With the on-going eurozone financial crisis, a stuttering recovery in the US and fears of a slowdown in economic growth in China, who will be able to rescue the world’s economy if all of the major economies suffer a simultaneous crisis?
A research report from the International Monetary Fund (IMF) released in June 2012 concluded that markets in advanced and emerging economies are more deeply interlinked than in 2008.The report also says that contagion risks are rising and that a shock from one region could have effects worldwide that are even more profound than in the 2008 financial crisis. Min Zhu, the IMF’s deputy managing director, says “the world is much, much more interconnected than at any time before.”
According to Zhu, the equity market linkage between the United States and Asia is currently 81% compared to 42% in 2003 and the impact of an external shock on industrial output has risen from 30% to 40%. The IMF's report also expressed concern that debt levels remain high in advanced economies and warned that the governments have little, if any, fiscal or monetary policy left to combat another crisis. The interconnected global economy threatens to overwhelm risk management. This means the growing risk of a synchronised global economic slowdown may require a coordinated global response.
China, the US, Japan and Europe make up 70% of the world’s economy. China is the largest source of growth in global demand and its economy has slowed sharply. China's manufacturing sector weakened in April, hurt by the recession in the EU. The EU is China's largest trading partner. It faces substantial financial market disturbances, significant political uncertainty and will likely experience deeper than expected recession.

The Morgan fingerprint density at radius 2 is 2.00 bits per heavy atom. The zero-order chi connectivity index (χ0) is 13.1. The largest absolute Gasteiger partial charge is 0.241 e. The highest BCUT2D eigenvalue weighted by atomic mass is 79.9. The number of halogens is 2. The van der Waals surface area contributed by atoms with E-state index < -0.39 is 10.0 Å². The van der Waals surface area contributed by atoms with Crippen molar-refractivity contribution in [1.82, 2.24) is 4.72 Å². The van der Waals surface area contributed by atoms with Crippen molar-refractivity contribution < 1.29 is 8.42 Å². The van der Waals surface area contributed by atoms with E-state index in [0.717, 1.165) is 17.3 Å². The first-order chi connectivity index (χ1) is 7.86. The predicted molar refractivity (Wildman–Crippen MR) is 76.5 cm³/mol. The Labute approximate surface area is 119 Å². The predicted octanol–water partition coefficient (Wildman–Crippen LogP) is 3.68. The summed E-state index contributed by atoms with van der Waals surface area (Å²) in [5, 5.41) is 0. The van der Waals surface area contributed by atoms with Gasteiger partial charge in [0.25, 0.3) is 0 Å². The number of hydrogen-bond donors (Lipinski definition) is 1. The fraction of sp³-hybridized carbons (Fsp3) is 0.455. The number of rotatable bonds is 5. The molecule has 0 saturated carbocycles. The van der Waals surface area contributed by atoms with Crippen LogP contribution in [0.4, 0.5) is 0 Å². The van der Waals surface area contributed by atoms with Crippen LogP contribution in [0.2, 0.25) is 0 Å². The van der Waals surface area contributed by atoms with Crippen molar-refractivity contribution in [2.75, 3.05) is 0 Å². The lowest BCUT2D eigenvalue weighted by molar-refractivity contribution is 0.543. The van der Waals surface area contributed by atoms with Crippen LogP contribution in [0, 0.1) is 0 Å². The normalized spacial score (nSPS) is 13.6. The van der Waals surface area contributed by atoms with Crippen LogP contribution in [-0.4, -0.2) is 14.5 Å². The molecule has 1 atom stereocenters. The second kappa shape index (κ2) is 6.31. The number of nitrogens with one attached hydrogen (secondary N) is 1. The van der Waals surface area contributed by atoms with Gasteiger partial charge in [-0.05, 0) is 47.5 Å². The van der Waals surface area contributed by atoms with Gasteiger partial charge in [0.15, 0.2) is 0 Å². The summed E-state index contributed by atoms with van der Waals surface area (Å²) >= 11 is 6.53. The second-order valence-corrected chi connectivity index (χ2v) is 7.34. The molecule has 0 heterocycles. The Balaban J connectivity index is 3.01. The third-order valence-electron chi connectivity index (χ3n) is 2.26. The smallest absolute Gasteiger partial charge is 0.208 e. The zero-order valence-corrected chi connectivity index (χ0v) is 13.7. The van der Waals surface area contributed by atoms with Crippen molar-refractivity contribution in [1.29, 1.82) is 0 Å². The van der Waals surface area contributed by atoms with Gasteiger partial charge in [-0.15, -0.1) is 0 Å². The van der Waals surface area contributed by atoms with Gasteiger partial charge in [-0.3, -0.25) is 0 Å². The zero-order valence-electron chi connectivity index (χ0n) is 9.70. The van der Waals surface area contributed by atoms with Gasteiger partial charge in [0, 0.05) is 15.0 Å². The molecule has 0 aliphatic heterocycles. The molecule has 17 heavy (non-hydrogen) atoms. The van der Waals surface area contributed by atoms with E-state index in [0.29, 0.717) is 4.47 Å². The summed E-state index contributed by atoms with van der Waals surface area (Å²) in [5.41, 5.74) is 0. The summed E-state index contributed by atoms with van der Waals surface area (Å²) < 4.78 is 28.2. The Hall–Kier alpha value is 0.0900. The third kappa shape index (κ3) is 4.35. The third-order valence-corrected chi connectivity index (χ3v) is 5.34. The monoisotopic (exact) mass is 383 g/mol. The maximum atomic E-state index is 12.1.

The US saw its export sales to the EU and China fall sharply in April. Since the start of 2012, US economic data showed signs that the economy was resilient despite pressures from the EU and slowdown in China. Recent weak US job growth however suggests that the recovery may be threatened and unable to decouple from the EU debt crisis or slowing growth in China. The US recovery is modest and fragile, which makes it vulnerable to external shocks and continued weakness and major export markets in Europe and China.
Although Japan's economy is expected to grow by 2% this year due to reconstruction from the March 2011 earthquake and a rebound in private consumption, the nation is faced with mountain of debt and a strong yen hurting export sales.
G7 officials held an emergency conference call at the start of June which was followed by a surprise immediate 25 basis point rate cut from China. The rate cut from China generated speculation the central banks and governments of the G7 are about to embark on a coordinated effort to stave off the risk of contagion from the EU crisis and to boost global growth. A number of analysts have suggested that, because economies are so tightly interconnected, governments, companies, industry and central banks will soon be forced to cooperate in ways that could not have been imagined just a few years ago.
The main take away for trading the forex market is that troubles facing the EU will continue to impact risk appetite and likely boost safe haven demand for the USD and yen. If China's economy continues to slow, it will hurt growth in Asia and could spark selling pressure in the AUD because Australia is highly dependent on exports to that region. With trade and investment flow so interconnected, nations highly dependent on exports like Japan and China will want to see their currencies weaken to boost sales. A coordinated central bank response to the deceleration in global demand could spark a major USD decline and sharp rise in gold.
Zoe is London branch manager for easy-forex.com, having previously worked as a forex dealer at CMC Markets and World First. She now provides UK clients with market information, training and seminars.
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